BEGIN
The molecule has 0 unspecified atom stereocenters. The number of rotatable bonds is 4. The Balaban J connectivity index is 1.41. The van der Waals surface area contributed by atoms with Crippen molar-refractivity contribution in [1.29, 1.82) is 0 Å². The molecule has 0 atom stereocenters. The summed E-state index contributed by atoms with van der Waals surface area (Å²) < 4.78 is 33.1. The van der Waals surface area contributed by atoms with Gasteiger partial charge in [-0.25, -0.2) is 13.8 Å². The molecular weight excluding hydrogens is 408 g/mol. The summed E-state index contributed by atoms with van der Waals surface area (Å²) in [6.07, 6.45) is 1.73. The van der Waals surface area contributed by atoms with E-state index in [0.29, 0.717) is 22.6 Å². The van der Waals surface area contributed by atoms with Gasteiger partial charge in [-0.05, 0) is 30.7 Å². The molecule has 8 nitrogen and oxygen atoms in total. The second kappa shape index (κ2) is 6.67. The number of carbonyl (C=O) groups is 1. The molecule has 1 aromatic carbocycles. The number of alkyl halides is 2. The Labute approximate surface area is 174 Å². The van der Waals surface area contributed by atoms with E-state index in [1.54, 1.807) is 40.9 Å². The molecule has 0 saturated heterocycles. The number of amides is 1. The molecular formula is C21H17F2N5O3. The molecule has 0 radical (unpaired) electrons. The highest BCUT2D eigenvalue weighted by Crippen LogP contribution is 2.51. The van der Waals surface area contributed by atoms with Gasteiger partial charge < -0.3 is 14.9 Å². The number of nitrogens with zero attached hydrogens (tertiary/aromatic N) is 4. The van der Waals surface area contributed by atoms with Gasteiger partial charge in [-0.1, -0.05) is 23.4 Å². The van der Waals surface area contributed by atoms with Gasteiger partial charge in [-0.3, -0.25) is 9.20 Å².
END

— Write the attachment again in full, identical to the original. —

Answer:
The molecule has 0 unspecified atom stereocenters. The number of rotatable bonds is 4. The Balaban J connectivity index is 1.41. The van der Waals surface area contributed by atoms with Crippen molar-refractivity contribution in [1.29, 1.82) is 0 Å². The molecule has 0 atom stereocenters. The summed E-state index contributed by atoms with van der Waals surface area (Å²) < 4.78 is 33.1. The van der Waals surface area contributed by atoms with Gasteiger partial charge in [-0.25, -0.2) is 13.8 Å². The molecular weight excluding hydrogens is 408 g/mol. The summed E-state index contributed by atoms with van der Waals surface area (Å²) in [6.07, 6.45) is 1.73. The van der Waals surface area contributed by atoms with E-state index in [0.29, 0.717) is 22.6 Å². The van der Waals surface area contributed by atoms with Gasteiger partial charge in [-0.05, 0) is 30.7 Å². The molecule has 8 nitrogen and oxygen atoms in total. The second kappa shape index (κ2) is 6.67. The number of carbonyl (C=O) groups is 1. The molecule has 1 aromatic carbocycles. The number of alkyl halides is 2. The Labute approximate surface area is 174 Å². The van der Waals surface area contributed by atoms with E-state index in [1.54, 1.807) is 40.9 Å². The molecule has 0 saturated heterocycles. The number of amides is 1. The molecular formula is C21H17F2N5O3. The molecule has 0 radical (unpaired) electrons. The highest BCUT2D eigenvalue weighted by Crippen LogP contribution is 2.51. The van der Waals surface area contributed by atoms with Gasteiger partial charge < -0.3 is 14.9 Å². The number of nitrogens with zero attached hydrogens (tertiary/aromatic N) is 4. The van der Waals surface area contributed by atoms with Gasteiger partial charge in [-0.1, -0.05) is 23.4 Å². The van der Waals surface area contributed by atoms with Gasteiger partial charge in [-0.3, -0.25) is 9.20 Å².